The roller-locked bolt assembly consists of a bolt head, two rollers, a striker sleeve, bolt body, and a large return spring, which is responsible for pushing the bolt assembly into battery (the locked position) and returning it there when it is unlocked and pushed backwards by the recoil of firing or by the charging handle. As the striker sleeve is movable back and forth within the bolt assembly, the return spring is also responsible for pushing the striker sleeve forward during locking (described below). The bolt assembly locks with the barrel's breech (the end the cartridge is loaded into) via a prong type barrel extension behind the breech. As it is recoil-operated and fired from an open bolt, the weapon must be manually charged with the side-mounted charging handle.
The roller-locked recoil operation functions as follows: two cylindrical rollers, positioned in tracks on the bolt head, are pushed outwards into matching tracks in the barrel extension by the striker sleeve and lock the bolt in place against the breech. Upon firing, rearward force from the recoil of the cartridge ignition pushes the striker assembly back and allows the rollers to move inwards, back to their previous position, unlocking the bolt head and allowing the bolt assembly to recoil, extracting the spent cartridge and ejecting it. The return spring then pushes the bolt assembly forwards again, pushing a new cartridge out of the belt into the breech, and the sequence repeats as long as the trigger is depressed. The MG42 is only capable of fully automatic fire. Single shots are exceptionally difficult, even for experienced operators, due to the weapon's rate of fire. The usual training objective is to be able to fire a burst of no more than three rounds. The weapon features a recoil booster at the muzzle to increase rearwards force due to recoil, therefore improving functional reliability and rate of fire.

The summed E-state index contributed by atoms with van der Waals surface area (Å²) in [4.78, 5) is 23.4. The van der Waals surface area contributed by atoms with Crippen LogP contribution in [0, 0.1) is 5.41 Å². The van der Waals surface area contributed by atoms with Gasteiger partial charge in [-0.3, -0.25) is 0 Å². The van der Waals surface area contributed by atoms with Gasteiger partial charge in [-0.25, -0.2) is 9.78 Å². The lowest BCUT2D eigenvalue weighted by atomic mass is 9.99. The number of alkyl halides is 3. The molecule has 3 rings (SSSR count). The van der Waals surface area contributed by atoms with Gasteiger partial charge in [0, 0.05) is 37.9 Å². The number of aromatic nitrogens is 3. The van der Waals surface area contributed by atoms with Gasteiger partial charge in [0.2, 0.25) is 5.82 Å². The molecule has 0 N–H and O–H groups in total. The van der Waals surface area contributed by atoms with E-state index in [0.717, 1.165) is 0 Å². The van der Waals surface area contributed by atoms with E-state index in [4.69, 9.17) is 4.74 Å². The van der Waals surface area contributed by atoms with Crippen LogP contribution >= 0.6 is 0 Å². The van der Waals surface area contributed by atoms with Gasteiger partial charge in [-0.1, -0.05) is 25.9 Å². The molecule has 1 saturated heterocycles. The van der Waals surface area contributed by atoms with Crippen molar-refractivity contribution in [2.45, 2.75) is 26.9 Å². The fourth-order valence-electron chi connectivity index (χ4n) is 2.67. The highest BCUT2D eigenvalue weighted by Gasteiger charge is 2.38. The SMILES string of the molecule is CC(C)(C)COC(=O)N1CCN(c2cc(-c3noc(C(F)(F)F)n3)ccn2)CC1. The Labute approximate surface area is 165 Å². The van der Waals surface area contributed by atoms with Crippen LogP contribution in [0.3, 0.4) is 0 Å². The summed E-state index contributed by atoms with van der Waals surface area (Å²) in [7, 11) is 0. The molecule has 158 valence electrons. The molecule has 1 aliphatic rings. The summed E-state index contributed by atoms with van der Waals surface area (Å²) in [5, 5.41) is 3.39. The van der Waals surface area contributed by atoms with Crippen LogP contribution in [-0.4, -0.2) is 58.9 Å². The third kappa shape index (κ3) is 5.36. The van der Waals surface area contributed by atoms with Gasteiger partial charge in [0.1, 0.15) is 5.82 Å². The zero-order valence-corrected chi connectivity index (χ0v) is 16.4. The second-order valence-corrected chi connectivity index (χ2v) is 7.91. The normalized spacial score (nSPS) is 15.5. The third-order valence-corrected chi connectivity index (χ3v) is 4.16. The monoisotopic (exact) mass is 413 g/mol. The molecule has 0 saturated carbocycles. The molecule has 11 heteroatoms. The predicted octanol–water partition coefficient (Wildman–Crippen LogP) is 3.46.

The MG 42 fires from an open bolt, meaning the bolt (not just the firing pin) is held in a rearward position when the trigger is not depressed. Depressing the trigger releases the bolt assembly, of which the firing pin is a component.
The shoulder stock is designed to permit gripping with the left hand to hold it secure against the shoulder. Considerable recoil otherwise causes the stock to creep from its intended position. If the weapon is not properly "seated" on the bipod, a prone gunner may be pushed back along the ground from the high recoil of this weapon.
The MG 42 barrel shroud houses a quick barrel change device similar to the Thompson Light Rifle.
The sighting line consists of a ∧-type post or an inverted "V" height adjustable front sight on a folding post and a leaf rear sight with an open V notch sliding on a ramp, graduated from 200 to 2,000 meters (219 to 2,187 yards). There is an antiaircraft rear peep sight hinged on the open rear sight base. An auxiliary antiaircraft ring sight is kept in the maintenance kit, and fitting on the barrel jacket to be used in conjunction with the folding antiaircraft rear peep sight attached to the rear sight base.
Another unique feature of German WWII machine guns (and which continued to be used by the German Bundeswehr after the war) was the Tiefenfeuerautomat. If selected, this feature walked the fire in wave-like motions up and down the range in a predefined area. E.g., being unsure whether the real distance was 2000 meters or 2300 meters, the gunner could make the mount do an automatic sweep between the elevations for 1900 to 2400 meters and back. This sweeping of a given range (Tiefenfeuer) continued as long as the gun fired.
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